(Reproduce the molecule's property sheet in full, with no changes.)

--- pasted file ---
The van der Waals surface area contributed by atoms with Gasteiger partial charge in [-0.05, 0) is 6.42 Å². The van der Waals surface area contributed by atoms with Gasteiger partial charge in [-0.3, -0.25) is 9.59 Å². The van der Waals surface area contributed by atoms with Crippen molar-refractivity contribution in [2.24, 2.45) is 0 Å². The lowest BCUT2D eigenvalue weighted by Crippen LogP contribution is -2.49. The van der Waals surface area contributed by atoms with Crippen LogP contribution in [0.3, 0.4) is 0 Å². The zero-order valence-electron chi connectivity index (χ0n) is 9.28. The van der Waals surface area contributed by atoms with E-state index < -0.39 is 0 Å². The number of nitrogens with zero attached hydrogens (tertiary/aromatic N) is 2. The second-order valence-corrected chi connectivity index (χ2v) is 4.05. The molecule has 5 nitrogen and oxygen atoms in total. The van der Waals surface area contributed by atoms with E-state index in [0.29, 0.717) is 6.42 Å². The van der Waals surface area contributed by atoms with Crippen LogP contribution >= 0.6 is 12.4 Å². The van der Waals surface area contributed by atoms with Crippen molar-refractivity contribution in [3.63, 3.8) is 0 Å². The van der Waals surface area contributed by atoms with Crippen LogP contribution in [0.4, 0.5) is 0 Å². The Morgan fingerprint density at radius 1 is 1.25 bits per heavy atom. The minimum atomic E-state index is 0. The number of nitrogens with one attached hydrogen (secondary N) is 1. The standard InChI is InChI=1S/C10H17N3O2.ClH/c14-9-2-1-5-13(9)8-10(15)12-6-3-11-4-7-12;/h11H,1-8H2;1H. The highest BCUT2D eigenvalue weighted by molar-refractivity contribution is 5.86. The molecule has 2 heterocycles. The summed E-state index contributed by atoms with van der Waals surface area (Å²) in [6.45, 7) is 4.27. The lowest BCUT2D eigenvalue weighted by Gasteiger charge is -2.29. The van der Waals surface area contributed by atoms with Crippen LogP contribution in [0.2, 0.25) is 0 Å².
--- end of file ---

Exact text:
The van der Waals surface area contributed by atoms with Gasteiger partial charge in [-0.05, 0) is 6.42 Å². The van der Waals surface area contributed by atoms with Gasteiger partial charge in [-0.3, -0.25) is 9.59 Å². The van der Waals surface area contributed by atoms with Crippen molar-refractivity contribution in [2.24, 2.45) is 0 Å². The lowest BCUT2D eigenvalue weighted by Crippen LogP contribution is -2.49. The van der Waals surface area contributed by atoms with Crippen LogP contribution in [0.3, 0.4) is 0 Å². The zero-order valence-electron chi connectivity index (χ0n) is 9.28. The van der Waals surface area contributed by atoms with E-state index < -0.39 is 0 Å². The number of nitrogens with zero attached hydrogens (tertiary/aromatic N) is 2. The second-order valence-corrected chi connectivity index (χ2v) is 4.05. The molecule has 5 nitrogen and oxygen atoms in total. The van der Waals surface area contributed by atoms with E-state index in [0.29, 0.717) is 6.42 Å². The van der Waals surface area contributed by atoms with Crippen LogP contribution >= 0.6 is 12.4 Å². The van der Waals surface area contributed by atoms with Crippen molar-refractivity contribution in [3.63, 3.8) is 0 Å². The van der Waals surface area contributed by atoms with Crippen LogP contribution in [0.4, 0.5) is 0 Å². The Morgan fingerprint density at radius 1 is 1.25 bits per heavy atom. The minimum atomic E-state index is 0. The number of nitrogens with one attached hydrogen (secondary N) is 1. The standard InChI is InChI=1S/C10H17N3O2.ClH/c14-9-2-1-5-13(9)8-10(15)12-6-3-11-4-7-12;/h11H,1-8H2;1H. The highest BCUT2D eigenvalue weighted by molar-refractivity contribution is 5.86. The molecule has 2 heterocycles. The summed E-state index contributed by atoms with van der Waals surface area (Å²) in [6.45, 7) is 4.27. The lowest BCUT2D eigenvalue weighted by Gasteiger charge is -2.29. The van der Waals surface area contributed by atoms with Crippen LogP contribution in [0.2, 0.25) is 0 Å².